Disney Publishing Moving 175 to Westchester

Disney Publishing Worldwide will move 175 of the division’s 225 employees to a new office in White Plains, N.Y., a suburb north of Manhattan. The move involves staffers on both the magazine and book sides of the division; Hyperion’s adult group is not affected by the move. Twenty editorial employees from Disney Press, Hyperion Books for Children and Disney Editions will remain in Manhattan, as will about 30 people on the magazine side. The move, which is scheduled to get underway in October and be completed by December, is being done to “accommodate future growth” at the company, a spokesperson said.

Pearson to Buy eCollege

Approximately two weeks after it agreed to pay $950 million for pieces of Harcourt, Pearson has signed a deal to acquire the distance-learning company eCollege for $538 million. Pearson will then sell eCollege’s small Datamark enrollment business back to eCollege chairman Oakleigh Thorne for $41 million. Sales for eCollege, which provides online courses for students, were $52 million last year.

Publishing Sales Up at Marvel

Revenue in Marvel’s publishing segment rose 15% in the first quarter, to $27.5 million, and operating income jumped 29%, to $11.5 million. Unit sales were up to both the bookstore and direct markets. The final two issues in the highly popular Civil War series and the first issues in the Dark Tower series drove the sales increase.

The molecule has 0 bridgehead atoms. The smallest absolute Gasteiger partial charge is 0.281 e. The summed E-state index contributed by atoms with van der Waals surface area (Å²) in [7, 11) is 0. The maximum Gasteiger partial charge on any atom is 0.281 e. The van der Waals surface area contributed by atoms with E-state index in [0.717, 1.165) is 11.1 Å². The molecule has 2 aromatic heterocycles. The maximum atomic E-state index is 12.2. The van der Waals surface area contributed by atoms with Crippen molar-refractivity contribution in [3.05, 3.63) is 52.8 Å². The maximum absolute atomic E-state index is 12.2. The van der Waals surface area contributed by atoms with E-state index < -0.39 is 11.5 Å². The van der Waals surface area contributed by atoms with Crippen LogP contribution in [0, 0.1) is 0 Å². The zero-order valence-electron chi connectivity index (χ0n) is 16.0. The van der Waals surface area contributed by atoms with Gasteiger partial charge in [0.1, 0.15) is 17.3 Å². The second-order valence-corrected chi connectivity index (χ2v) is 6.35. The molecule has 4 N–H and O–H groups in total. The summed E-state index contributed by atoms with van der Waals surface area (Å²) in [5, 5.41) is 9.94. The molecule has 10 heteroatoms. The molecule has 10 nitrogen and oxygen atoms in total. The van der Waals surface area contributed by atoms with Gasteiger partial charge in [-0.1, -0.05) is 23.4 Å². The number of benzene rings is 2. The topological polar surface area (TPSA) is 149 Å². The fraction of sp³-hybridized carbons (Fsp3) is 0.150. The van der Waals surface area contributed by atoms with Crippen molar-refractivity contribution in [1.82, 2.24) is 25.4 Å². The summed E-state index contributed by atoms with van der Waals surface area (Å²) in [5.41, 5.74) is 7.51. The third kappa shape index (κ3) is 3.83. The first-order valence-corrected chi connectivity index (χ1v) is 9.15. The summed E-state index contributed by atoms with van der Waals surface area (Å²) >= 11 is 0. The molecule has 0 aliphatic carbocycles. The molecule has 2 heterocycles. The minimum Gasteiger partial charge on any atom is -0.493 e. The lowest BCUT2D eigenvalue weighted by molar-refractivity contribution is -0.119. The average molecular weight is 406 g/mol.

New Name for Small Press Center

The Small Press Center is changing its name to the New York Center for Independent Publishing. The new name, along with new logo, will be officially unveiled May 31 at a cocktail reception, where publishing legend Barney Rossett will be honored. Along with the name change, the association will actively recruit new members.

New Goosebumps Series

Goosebumps author R.L. Stine has agreed to create a new 12-book series called Goosebumps Horrorland for Scholastic. The series will launch in April 2008 in a serial format with the first two titles.

Google Adds Book Data

Google has redesigned how its basic search engine works and added data on millions of new and older titles to Google Book Search. The new books have not been scanned and Google will not provide their full text, but readers will have access to basic information about the titles, such as author, pub date and reviews. Google’s search function now provides relevant results retrieved from across all of Google’s specialized search engines such as the Book Search function.